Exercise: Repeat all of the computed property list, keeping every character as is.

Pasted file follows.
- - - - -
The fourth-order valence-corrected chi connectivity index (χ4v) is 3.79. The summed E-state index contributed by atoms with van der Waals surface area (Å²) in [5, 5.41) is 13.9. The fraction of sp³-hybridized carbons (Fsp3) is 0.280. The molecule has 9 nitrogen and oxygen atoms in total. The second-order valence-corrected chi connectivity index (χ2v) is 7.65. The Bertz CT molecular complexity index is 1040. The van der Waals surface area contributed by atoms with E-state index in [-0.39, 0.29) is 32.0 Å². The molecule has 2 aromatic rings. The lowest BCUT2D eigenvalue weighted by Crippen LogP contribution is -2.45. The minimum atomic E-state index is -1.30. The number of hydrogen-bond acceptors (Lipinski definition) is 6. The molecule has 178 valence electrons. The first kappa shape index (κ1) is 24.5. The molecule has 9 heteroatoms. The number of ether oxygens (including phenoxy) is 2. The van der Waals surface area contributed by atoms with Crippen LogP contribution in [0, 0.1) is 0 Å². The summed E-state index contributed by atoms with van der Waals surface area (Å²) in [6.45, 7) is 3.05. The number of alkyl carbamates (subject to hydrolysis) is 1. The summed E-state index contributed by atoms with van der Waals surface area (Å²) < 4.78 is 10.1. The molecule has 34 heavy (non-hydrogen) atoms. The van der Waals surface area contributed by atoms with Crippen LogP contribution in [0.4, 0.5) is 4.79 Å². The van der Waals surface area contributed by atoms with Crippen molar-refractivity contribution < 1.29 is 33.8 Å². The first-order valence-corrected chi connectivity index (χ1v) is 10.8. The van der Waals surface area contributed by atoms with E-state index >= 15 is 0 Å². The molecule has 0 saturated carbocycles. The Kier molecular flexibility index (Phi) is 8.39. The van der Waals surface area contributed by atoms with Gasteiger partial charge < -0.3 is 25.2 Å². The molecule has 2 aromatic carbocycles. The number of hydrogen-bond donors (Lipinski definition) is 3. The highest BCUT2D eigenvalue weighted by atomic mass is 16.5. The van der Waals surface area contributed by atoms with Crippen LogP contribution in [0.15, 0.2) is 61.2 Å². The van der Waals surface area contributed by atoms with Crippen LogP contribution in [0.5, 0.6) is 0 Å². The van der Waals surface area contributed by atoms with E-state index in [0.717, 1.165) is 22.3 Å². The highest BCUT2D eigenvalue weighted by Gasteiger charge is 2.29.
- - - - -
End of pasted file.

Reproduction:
The fourth-order valence-corrected chi connectivity index (χ4v) is 3.79. The summed E-state index contributed by atoms with van der Waals surface area (Å²) in [5, 5.41) is 13.9. The fraction of sp³-hybridized carbons (Fsp3) is 0.280. The molecule has 9 nitrogen and oxygen atoms in total. The second-order valence-corrected chi connectivity index (χ2v) is 7.65. The Bertz CT molecular complexity index is 1040. The van der Waals surface area contributed by atoms with E-state index in [-0.39, 0.29) is 32.0 Å². The molecule has 2 aromatic rings. The lowest BCUT2D eigenvalue weighted by Crippen LogP contribution is -2.45. The minimum atomic E-state index is -1.30. The number of hydrogen-bond acceptors (Lipinski definition) is 6. The molecule has 178 valence electrons. The first kappa shape index (κ1) is 24.5. The molecule has 9 heteroatoms. The number of ether oxygens (including phenoxy) is 2. The van der Waals surface area contributed by atoms with Crippen LogP contribution in [0, 0.1) is 0 Å². The summed E-state index contributed by atoms with van der Waals surface area (Å²) in [6.45, 7) is 3.05. The number of alkyl carbamates (subject to hydrolysis) is 1. The summed E-state index contributed by atoms with van der Waals surface area (Å²) < 4.78 is 10.1. The molecule has 34 heavy (non-hydrogen) atoms. The van der Waals surface area contributed by atoms with Crippen LogP contribution in [0.4, 0.5) is 4.79 Å². The van der Waals surface area contributed by atoms with Crippen molar-refractivity contribution < 1.29 is 33.8 Å². The first-order valence-corrected chi connectivity index (χ1v) is 10.8. The van der Waals surface area contributed by atoms with E-state index >= 15 is 0 Å². The molecule has 0 saturated carbocycles. The Kier molecular flexibility index (Phi) is 8.39. The van der Waals surface area contributed by atoms with Gasteiger partial charge < -0.3 is 25.2 Å². The molecule has 2 aromatic carbocycles. The number of hydrogen-bond donors (Lipinski definition) is 3. The highest BCUT2D eigenvalue weighted by atomic mass is 16.5. The van der Waals surface area contributed by atoms with Crippen LogP contribution in [0.15, 0.2) is 61.2 Å². The van der Waals surface area contributed by atoms with Crippen LogP contribution in [0.5, 0.6) is 0 Å². The van der Waals surface area contributed by atoms with E-state index in [0.717, 1.165) is 22.3 Å². The highest BCUT2D eigenvalue weighted by Gasteiger charge is 2.29.